The Right to Vote for Prisoners
Voting is a fundamental human right upheld in Australia through legislated compulsory enrolment since 1924. This process of compulsory enrolment demonstrates our nation’s hard fought dedication to achieving a democratic process that accurately reflects public opinion and values. In failing to ensure prisoners are enrolled in the voting system, Electoral Commissions across Australia and New Zealand are significantly obstructing an important democratic process and ignoring their institutional responsibilities. People currently detained in prisons and hospitals are significantly under-represented, disenfranchised, and disproportionately affected by government policy, both while in prison and in hospitals, and following their release. As stated by the General Manager of Silverwater Correctional Centre, Australia’s largest prison, only two people voted in the 2013 Federal Election.
The existing Federal law in Australia allows prisoners on remand or incarcerated for less than three years to vote in Federal elections. In Roach v Electoral Commissioner, the High Court found that the 2006 amendment of the Commonwealth Electoral Act 1919 (Cth), which disqualified prisoners from voting in Federal elections, directly infringed the right to vote under the Australian Constitution. Consequently, the amendment was deemed contradictory to section 7 and section 25 of the Constitution, and the continued application of the previous statute was upheld. These fundamental principles must be upheld by ensuring that those in prisons and locked hospitals are able to exercise their democratic right to vote.
In New Zealand, the expression of the right to vote as a prisoner is still being reformed. The High Court decision in Taylor v Attorney-General , held that the Electoral (Disqualification of Sentenced Prisoners) Amendment Act (2010), which removed the right of prisoners to vote, was inconsistent with section 12 of the New Zealand Bill of Rights, and a parliamentary committee was established to review current laws. In his judgment, Heath J ruled that the law was “inconsistent with the most fundamental aspect of democracy: the right of all citizens to elect those who govern them.”
In the current state, conditions in prisons and mental hospitals are not conducive to ensuring prisoners are enrolled to vote if eligible. Those in prison have limited interaction with the wider community, and it is the responsibility of electoral bodies to support them in their performance of civic duties. Currently, the majority of prisoners are not provided with forms to update their enrolment or the necessary information to be considered an educated voter in an election. This further widens the disconnection of prisoners from society, and may affect their desire to vote.
In 2010, a report by the Victorian Electoral Commission titled Prisoners and Voting outlined the limited participation record of prisoners who vote. Only 26% of prisoners serving a sentence of 3 years or less were enrolled to vote, despite being eligible and legally obliged to do so. A significant barrier to enrolment was the lack of support afforded by Corrective Services and Electoral authorities to generate an active interest in prisoners, who generally believed that no personal benefits were conferred by voting. This attitude shifted significantly when the prisoners were encouraged to believe that their vote was equally as valuable as any citizen’s in contributing to government policy.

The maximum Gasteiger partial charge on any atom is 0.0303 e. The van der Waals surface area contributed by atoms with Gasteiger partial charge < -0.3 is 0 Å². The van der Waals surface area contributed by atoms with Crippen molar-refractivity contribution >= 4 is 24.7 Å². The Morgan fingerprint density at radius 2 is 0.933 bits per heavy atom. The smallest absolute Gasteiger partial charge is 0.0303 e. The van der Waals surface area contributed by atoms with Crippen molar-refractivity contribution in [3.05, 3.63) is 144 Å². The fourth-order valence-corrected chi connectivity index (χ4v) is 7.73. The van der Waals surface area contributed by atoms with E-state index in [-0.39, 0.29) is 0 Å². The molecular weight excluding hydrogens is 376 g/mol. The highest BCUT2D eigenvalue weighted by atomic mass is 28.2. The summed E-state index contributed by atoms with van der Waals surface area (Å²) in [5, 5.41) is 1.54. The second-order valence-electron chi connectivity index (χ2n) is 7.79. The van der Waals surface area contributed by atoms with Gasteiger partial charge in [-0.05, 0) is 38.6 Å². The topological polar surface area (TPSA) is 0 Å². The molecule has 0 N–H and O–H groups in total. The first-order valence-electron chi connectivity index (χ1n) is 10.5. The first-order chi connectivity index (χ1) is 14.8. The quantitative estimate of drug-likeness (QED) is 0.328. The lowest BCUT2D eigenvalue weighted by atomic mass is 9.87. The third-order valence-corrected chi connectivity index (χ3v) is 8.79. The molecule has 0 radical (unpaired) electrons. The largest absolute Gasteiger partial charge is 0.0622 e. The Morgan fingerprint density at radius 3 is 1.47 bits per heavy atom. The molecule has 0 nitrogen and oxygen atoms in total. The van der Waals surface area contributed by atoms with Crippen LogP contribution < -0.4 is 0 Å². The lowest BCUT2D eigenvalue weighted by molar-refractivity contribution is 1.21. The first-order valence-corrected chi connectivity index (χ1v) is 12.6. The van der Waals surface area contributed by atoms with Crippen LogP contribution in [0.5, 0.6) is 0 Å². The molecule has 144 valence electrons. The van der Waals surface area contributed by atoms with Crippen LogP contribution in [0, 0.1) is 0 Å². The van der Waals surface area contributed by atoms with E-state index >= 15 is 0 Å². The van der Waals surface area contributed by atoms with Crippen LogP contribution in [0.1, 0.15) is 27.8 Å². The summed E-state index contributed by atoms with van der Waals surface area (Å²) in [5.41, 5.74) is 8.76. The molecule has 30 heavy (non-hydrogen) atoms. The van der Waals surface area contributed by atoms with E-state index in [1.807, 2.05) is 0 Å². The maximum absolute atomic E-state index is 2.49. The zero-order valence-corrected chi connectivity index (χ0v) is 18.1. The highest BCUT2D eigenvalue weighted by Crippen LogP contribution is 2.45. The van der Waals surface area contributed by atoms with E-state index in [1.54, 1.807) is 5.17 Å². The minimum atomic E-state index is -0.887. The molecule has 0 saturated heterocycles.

Enrolment to vote is critical to rebuilding the relationship between those in prisons and hospitals, and the broader community. One of Justice Action’s primary goals is to alleviate the limited participation currently in occurrence by educating prisoners about their civil rights and responsibilities. Active citizenship in the prison population can have rehabilitative and normalising effects, and this is also encouraged through compliance with voting responsibilities. In order for prisoners to be supported in their enrolment they require the necessary information, including forms pertaining to their enrolment and voting responsibilities. At present, these fundamental requirements are not being met.
Voting is the bedrock of democracy and grants citizens an active voice to shape the society which most of them will return to. Disenfranchising prisoners and patients ostracises them further from the community, and this disenfranchisement continues to contribute to the feelings of alienation and inadequacy that serve to separate ex-prisoners from the rest of the community even after their release.
Justice Action is heavily committed to ensuring prisoners and patients in locked hospitals are given the necessary support to exercise their civic duties as a way to normalise their lives as part of their rehabilitation. Ultimately, we believe that the responsibility lies with the Electoral Commissions of each jurisdiction to support and uphold the voting process by ensuring that eligible prisoners satisfy the procedural requirements for enrolment and voting. It is evident that profound lows in prisoner participation in enrolment and voting processes are the result of derogations from the responsibilities of those electoral bodies. In 2016, Justice Action aims to ensure that prisoners are provided with ‘Enrolment to Vote’ forms in order to update their addresses and successfully enrol for elections. Further, we strive to ensure that prisoners who have served their sentence are automatically reinstated to vote upon release. These are the first among many steps towards creating an inclusive and just democratic society.
More information on the right to vote